III. Christians, God’s faithful ones, Justified in the Pit of Death
A. An Unjust Accusation
Often in this life we Christians are met with an unjust accusation. We have foes and fiends all about us that seek to berate us with fear and accusation. We are so often assaulted by our conscience, by our guilt, and by the law, cast into Satan’s lair, that we often tremble at the rattle of a leaf. Ah but have we not as Christians rightly understood the effects of Christ’s vindication in His resurrection? Do we not understand that in Him we are risen with Him? Do we understand that we are innocent in him? Do we forget that there is therefore no condemnation to those who are in Christ Jesus? Have we failed to consider this; what then shall we say to these things? If God is for us, who can be against us? He who did not spare His own Son, but delivered Him up for us all, how shall He not with Him also freely give us all things? Who shall bring a charge against God’s elect? It is God who justifies. Who is he who condemns? It is Christ who died, and furthermore is also risen, who is even at the right hand of God, who also makes intercession for us.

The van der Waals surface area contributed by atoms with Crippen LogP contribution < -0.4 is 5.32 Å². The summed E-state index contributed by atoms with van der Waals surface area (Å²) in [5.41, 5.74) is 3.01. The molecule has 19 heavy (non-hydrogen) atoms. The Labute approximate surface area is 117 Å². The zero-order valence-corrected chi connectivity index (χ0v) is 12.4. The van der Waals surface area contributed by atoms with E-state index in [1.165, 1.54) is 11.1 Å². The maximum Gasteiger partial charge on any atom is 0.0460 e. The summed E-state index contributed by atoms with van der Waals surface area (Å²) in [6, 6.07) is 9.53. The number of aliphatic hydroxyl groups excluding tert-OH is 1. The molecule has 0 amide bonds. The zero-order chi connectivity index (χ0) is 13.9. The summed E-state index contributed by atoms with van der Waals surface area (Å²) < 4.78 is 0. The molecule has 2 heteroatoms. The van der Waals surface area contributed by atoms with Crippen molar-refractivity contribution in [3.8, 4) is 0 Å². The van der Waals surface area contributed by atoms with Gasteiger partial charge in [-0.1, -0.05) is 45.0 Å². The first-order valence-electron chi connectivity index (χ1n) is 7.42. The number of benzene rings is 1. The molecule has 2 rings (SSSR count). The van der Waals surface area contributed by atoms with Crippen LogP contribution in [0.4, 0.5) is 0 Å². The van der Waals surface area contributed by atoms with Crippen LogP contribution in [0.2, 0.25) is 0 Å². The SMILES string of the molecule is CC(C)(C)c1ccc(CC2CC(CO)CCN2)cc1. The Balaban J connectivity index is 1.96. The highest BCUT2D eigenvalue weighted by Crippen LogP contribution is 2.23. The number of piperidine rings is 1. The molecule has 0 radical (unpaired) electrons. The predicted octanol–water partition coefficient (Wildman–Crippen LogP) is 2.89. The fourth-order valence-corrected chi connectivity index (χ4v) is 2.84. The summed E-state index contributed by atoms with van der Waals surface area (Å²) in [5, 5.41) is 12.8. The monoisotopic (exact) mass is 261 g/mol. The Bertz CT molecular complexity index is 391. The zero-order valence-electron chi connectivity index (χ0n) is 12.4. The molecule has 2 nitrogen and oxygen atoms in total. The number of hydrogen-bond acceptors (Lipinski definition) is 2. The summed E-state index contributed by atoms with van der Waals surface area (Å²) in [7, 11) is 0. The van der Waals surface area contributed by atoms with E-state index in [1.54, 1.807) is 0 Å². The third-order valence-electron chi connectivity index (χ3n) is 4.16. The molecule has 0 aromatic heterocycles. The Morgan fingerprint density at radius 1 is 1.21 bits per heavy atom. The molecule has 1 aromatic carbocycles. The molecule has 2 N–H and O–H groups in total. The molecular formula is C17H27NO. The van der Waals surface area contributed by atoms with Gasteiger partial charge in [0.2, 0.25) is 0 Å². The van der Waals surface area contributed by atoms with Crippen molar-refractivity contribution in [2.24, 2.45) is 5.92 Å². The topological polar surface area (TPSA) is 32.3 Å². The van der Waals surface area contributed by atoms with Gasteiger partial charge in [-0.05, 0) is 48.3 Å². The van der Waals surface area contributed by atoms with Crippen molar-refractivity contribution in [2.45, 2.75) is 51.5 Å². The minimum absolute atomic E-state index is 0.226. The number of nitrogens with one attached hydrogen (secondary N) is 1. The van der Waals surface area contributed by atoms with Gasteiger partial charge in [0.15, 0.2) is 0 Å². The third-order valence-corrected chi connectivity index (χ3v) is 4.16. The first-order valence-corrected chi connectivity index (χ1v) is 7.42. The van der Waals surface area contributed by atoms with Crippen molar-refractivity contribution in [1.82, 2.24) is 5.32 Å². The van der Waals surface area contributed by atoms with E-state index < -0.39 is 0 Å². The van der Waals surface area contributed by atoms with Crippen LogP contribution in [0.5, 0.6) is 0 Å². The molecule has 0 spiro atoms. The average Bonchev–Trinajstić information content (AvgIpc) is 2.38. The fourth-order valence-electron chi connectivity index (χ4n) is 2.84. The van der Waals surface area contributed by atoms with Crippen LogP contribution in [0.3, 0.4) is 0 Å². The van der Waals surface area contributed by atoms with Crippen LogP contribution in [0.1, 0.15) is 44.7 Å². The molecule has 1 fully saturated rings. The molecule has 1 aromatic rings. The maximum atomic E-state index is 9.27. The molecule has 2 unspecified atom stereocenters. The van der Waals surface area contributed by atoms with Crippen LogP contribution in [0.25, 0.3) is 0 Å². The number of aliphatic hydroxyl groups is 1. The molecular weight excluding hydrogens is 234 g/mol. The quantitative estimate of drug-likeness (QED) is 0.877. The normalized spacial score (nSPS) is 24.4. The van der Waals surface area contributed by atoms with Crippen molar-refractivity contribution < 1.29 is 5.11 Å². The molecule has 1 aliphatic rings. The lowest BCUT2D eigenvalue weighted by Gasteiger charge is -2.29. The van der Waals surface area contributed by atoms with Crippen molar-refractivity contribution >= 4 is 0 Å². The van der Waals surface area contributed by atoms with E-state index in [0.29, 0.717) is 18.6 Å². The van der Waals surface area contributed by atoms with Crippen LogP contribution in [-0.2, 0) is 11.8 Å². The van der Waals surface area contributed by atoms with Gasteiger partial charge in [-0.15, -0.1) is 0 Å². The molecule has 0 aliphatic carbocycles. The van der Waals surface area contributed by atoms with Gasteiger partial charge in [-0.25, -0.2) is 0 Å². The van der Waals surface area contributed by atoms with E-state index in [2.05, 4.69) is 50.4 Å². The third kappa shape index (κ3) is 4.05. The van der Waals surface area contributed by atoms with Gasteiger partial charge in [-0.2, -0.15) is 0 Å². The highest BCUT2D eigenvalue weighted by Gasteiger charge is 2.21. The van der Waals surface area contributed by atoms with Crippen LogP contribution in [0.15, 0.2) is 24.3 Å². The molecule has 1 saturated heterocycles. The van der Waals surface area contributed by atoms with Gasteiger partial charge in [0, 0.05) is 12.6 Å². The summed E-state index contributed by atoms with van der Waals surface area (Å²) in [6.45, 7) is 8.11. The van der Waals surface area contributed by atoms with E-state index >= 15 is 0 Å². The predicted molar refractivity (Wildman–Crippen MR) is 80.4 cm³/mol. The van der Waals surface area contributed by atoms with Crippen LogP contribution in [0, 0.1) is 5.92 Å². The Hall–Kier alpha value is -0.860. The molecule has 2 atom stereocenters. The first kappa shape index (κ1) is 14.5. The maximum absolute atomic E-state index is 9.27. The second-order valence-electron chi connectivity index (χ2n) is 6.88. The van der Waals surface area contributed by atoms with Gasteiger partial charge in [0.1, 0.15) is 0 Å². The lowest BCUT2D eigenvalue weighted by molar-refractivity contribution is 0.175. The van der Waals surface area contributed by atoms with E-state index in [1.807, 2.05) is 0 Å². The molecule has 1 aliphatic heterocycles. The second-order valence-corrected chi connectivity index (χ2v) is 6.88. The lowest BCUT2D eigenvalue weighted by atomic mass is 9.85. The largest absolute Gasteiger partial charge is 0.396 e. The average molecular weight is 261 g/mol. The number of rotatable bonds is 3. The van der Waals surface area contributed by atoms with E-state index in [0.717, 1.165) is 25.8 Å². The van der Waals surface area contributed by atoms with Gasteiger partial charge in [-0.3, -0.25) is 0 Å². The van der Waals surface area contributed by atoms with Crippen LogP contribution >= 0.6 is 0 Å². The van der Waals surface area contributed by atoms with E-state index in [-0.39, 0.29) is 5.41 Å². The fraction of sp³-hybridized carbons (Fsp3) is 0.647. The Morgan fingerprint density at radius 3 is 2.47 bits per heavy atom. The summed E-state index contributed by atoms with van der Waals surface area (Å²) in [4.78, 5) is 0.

O Christian, do not doubt that our enemies are jealous and many, since we are not like them and are blessed by God. But understand, they can find no charge against us, who are justified in the heavenly court. Who shall lay any charge to God’s elect? Conscience, Satan, law, are all false accusers. We shall faithfully serve God in false accusation, knowing ourselves vindicated in Him. The just shall live by faith. But our faith and our innocence are not our own, it is the gift of our God. Thus we are declared justified before God. We shall not cower at the edicts of men, the threats of conscience, or the coming ebb of death. Nay but in all these things we are more than conquerors. So let us, the unjustly accused in this life, face life and death itself, as Daniel and our Lord, unshaken by every threat.